Unfortunately for many of us, our responsibilities keep us in Michigan, and we cannot fly off to Europe on a moment’s notice. Fortunately for us, Italy is now here in Michigan, for Kelsey visitors to enjoy. This month marks the opening of Leisure and Luxury in the Age of Nero: The Villas of Oplontis near Pompeii, our latest exhibition, curated by Dr. Elaine Gazda. With this exhibition, over 225 objects from Oplontis have been brought to the United States for a special showing, including fresco fragments, coinage, glass, bronze, and ceramic vessels, as well as sculptures of marble. Among those marble sculptures are Venus, Diana, a male and female centaur, two Hercules herms, and the stunning Nike landing softly on the ground. The exhibition runs through May, so be sure to stop by for a view of this magnificent show.

Oplontis brings the vision of Francis Kelsey to Michigan. Kelsey was a strong advocate of teaching with collections, giving students the opportunity to see, firsthand, the materials which they read in their Latin and Greek books. It was this push that started the collections that would one day be the Kelsey Museum. Materials purchased in Italy, or in Tunisia, or Greece, were collected for education purposes, and eventually found a new home in Ann Arbor.

Kelsey could not bring everything back, however. Many of the artifacts art historians study have permanent homes in their places of origin, and due to size, finances, and other constraints, they cannot travel outside of their country. And in the early 1900s, there was no Kelsey Museum where such materials could be stored and displayed. Instead, Kelsey did as many art historians do, which is to photograph museum collections with the aid of George Swain. And before Swain worked for the University, Kelsey purchased postcards on sale in, say, Italy that depicted the same works of art students were learning about.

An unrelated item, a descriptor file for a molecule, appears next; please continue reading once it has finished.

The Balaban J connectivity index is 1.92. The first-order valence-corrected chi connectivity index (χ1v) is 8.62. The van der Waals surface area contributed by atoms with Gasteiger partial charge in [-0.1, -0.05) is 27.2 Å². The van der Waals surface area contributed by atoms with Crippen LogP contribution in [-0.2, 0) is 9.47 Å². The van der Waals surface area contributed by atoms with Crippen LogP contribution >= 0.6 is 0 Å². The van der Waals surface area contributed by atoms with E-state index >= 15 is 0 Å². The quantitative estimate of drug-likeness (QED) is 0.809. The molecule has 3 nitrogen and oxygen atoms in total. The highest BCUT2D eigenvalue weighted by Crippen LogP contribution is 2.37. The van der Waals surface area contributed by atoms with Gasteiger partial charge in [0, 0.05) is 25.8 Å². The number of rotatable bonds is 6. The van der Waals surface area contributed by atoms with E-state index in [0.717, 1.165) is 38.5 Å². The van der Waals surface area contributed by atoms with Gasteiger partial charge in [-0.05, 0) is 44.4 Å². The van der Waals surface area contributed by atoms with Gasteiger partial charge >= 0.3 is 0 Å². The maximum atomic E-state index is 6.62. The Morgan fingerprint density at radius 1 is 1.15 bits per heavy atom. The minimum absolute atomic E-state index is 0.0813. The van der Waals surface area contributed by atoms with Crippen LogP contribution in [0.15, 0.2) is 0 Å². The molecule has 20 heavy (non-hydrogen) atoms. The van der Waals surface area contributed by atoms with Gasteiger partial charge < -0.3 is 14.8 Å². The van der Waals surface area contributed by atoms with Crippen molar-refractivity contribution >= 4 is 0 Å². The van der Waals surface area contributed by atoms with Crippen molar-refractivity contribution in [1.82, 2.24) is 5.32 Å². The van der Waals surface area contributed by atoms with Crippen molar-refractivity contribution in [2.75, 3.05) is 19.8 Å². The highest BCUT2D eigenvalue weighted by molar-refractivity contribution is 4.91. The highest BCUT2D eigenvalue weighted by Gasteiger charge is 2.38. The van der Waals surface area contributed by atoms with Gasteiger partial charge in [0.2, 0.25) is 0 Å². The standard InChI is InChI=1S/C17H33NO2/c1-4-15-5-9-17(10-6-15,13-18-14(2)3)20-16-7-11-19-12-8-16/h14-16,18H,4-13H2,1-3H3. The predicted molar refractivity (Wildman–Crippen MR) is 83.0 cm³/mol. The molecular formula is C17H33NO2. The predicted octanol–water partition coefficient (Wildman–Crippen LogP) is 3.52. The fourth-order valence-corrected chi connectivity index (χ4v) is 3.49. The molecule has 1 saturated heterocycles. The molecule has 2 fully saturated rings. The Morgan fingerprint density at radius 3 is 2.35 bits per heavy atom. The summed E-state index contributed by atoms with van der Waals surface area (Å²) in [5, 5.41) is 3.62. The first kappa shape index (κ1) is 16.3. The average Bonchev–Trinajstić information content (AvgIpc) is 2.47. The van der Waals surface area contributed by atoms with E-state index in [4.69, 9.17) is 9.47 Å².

For this month’s From the Archives, we present a few of these postcards. Shown here are two sculptures in Naples, a Diana and a Venus. Kelsey would use these postcards to teach, demonstrating the art of sculpture in the Roman world, much like Dr. Gazda does with her students today. Images such as these would be routinely sold to tourists, as not everyone had a camera then (the original Kodak was introduced just a few years prior, but was still not something everyone carried with them). Kelsey returned with these and in 1906 the General Library took them, and perhaps later the Latin Department acquired the set. Eventually they made their way to the Kelsey Museum, where they now reside in the Archives.

 

Along with the postcards themselves, we also have the original dividers Kelsey used to organize them. Run through the stacks and you will find a section on portraits, Cupid, Cupid and Psyche, Psyche, Diana, Artemis (“see Diana”), Laocoon, and many others. The interesting aspect for the archivist and historian is that these cards’ titles are in Kelsey’s handwriting. Knowing this, we can begin identifying other cards and letters and journals in the archives as Kelsey’s. Kelsey was a meticulous man, taking much time out of his day to organize materials, jot them in a journal, write letters, have meetings, dine, see a show, and still write an entry in his daily diary.